We stop the flood: no more runoff and threat to our farmlands
Environmental degradation has played a big role in most of Northern Ethiopia. Also the area of Tigray has long been a victim of land degradation, driven by overexploitation of land resources and unsustainable agricultural practices. Free grazing, illegal forest cut and frequent drought let the land exposed to damaging water runoff and loss of most of the important topsoils and its nutrients.
WeForest together, with the community and its main local partner BoARD, is trying to solve the root cause of these problems by planting trees and installing stone based physical structures. For example, the upper slopes of the landscape are treated with stone terraces and trench bunds, in order to reduce runoff and contain the water. Stone check dams are build on the highly degraded lower slope.
Gebremedihin Gebremariam (60 years old) from the village of Kalamin explains: “During my childhood this area was our heaven, with good crop production, plenty of honey, good rain, and a dense forest. Now you see just a few trees on the mountains. Because of the poor soil conditions, most of us here in this village cannot feed our family anymore. Me, myself, I am the head of my family with six children. Our 0.25 ha land is not enough to feed my family and I often have to search for off-farm jobs in nearby towns. 15 years ago, I even illegally migrated to Saudi Arabia to try and find a better job, but I ended up getting arrested in Saudi Arabia for two months and had to return home empty-handed. And I am not the only example of this in my town.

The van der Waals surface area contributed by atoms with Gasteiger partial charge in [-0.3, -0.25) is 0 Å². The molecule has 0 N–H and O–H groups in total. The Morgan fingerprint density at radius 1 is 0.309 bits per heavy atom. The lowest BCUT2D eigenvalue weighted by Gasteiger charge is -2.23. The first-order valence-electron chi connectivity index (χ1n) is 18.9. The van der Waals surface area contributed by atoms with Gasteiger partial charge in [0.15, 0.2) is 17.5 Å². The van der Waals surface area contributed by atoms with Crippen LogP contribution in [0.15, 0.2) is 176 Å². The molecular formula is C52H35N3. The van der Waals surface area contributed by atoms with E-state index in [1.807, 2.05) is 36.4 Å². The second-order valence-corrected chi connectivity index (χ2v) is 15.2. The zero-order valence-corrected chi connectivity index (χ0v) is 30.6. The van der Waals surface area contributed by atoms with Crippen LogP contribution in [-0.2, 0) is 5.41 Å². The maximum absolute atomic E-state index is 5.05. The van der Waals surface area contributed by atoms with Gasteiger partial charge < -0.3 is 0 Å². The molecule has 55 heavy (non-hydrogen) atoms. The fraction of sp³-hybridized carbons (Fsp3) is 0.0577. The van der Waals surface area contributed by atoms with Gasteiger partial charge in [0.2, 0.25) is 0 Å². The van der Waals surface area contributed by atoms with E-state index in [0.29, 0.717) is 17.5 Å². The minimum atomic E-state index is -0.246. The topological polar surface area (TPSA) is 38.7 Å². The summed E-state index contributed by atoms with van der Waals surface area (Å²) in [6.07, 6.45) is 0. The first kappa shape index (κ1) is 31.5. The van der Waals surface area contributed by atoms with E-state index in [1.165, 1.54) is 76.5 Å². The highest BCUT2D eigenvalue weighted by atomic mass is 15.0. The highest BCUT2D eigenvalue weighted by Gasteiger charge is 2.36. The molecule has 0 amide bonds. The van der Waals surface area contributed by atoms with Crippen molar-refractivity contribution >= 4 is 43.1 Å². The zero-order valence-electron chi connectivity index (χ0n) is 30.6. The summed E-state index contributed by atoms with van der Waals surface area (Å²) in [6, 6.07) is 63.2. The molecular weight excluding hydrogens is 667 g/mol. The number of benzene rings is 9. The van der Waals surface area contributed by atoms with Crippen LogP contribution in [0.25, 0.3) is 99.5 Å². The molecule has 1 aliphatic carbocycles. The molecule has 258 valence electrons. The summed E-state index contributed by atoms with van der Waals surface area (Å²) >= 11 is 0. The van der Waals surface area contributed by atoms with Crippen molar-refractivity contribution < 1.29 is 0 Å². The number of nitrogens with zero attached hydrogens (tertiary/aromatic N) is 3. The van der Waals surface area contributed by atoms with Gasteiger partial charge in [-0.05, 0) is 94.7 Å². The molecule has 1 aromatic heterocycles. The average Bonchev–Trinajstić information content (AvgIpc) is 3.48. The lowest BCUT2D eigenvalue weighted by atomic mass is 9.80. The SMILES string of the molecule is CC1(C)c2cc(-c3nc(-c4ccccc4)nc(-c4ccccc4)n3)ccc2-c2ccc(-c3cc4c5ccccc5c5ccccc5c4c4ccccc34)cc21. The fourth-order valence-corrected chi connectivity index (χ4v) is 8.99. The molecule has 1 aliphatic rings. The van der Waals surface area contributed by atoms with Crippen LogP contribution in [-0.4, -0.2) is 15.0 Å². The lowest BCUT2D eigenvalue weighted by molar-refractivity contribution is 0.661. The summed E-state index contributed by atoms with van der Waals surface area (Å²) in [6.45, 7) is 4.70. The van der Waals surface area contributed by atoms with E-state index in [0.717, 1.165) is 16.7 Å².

However, I feel positive now that we have soil and water conservation work happening, especially when paired with reforesting the mountain areas, positive that we can return the things to how they were. The Tigray region has already made some significant process in restoring the degraded lands, with the help of WeForest and of course our own input as participating local communities. The big check dams we are building together with WeForest stops runoff and hopefully will also help to have more productive water in the lower slope for drinking and irrigation in the future.”